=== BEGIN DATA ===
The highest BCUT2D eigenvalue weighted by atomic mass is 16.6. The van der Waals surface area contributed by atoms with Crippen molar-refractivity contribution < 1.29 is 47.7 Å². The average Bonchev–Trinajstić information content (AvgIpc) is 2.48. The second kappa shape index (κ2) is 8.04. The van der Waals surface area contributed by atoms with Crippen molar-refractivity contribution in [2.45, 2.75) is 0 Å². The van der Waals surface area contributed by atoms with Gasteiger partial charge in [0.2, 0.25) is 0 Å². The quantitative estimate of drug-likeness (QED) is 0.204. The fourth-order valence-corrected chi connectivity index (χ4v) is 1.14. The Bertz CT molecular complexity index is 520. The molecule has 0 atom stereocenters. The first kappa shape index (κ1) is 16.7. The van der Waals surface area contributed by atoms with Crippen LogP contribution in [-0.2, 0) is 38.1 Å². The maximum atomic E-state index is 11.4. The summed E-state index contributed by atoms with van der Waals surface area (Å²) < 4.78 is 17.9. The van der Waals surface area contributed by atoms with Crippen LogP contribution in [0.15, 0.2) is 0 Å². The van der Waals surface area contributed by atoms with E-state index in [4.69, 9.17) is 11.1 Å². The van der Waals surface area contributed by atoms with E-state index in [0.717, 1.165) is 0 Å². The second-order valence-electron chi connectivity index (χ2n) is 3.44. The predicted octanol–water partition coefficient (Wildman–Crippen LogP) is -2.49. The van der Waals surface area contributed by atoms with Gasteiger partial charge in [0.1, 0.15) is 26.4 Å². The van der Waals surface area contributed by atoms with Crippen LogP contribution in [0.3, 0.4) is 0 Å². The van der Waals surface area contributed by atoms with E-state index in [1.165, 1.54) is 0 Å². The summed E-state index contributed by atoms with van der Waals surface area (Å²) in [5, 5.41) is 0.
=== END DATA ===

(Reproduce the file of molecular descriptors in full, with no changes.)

The highest BCUT2D eigenvalue weighted by atomic mass is 16.6. The van der Waals surface area contributed by atoms with Crippen molar-refractivity contribution < 1.29 is 47.7 Å². The average Bonchev–Trinajstić information content (AvgIpc) is 2.48. The second kappa shape index (κ2) is 8.04. The van der Waals surface area contributed by atoms with Crippen molar-refractivity contribution in [2.45, 2.75) is 0 Å². The van der Waals surface area contributed by atoms with Gasteiger partial charge in [0.2, 0.25) is 0 Å². The quantitative estimate of drug-likeness (QED) is 0.204. The fourth-order valence-corrected chi connectivity index (χ4v) is 1.14. The Bertz CT molecular complexity index is 520. The molecule has 0 atom stereocenters. The first kappa shape index (κ1) is 16.7. The van der Waals surface area contributed by atoms with Crippen LogP contribution in [-0.2, 0) is 38.1 Å². The maximum atomic E-state index is 11.4. The summed E-state index contributed by atoms with van der Waals surface area (Å²) < 4.78 is 17.9. The van der Waals surface area contributed by atoms with Crippen LogP contribution in [0.15, 0.2) is 0 Å². The van der Waals surface area contributed by atoms with E-state index in [4.69, 9.17) is 11.1 Å². The van der Waals surface area contributed by atoms with E-state index in [0.717, 1.165) is 0 Å². The second-order valence-electron chi connectivity index (χ2n) is 3.44. The predicted octanol–water partition coefficient (Wildman–Crippen LogP) is -2.49. The van der Waals surface area contributed by atoms with Gasteiger partial charge in [0.1, 0.15) is 26.4 Å². The van der Waals surface area contributed by atoms with Crippen LogP contribution in [0.3, 0.4) is 0 Å². The van der Waals surface area contributed by atoms with E-state index in [1.165, 1.54) is 0 Å². The summed E-state index contributed by atoms with van der Waals surface area (Å²) in [5, 5.41) is 0.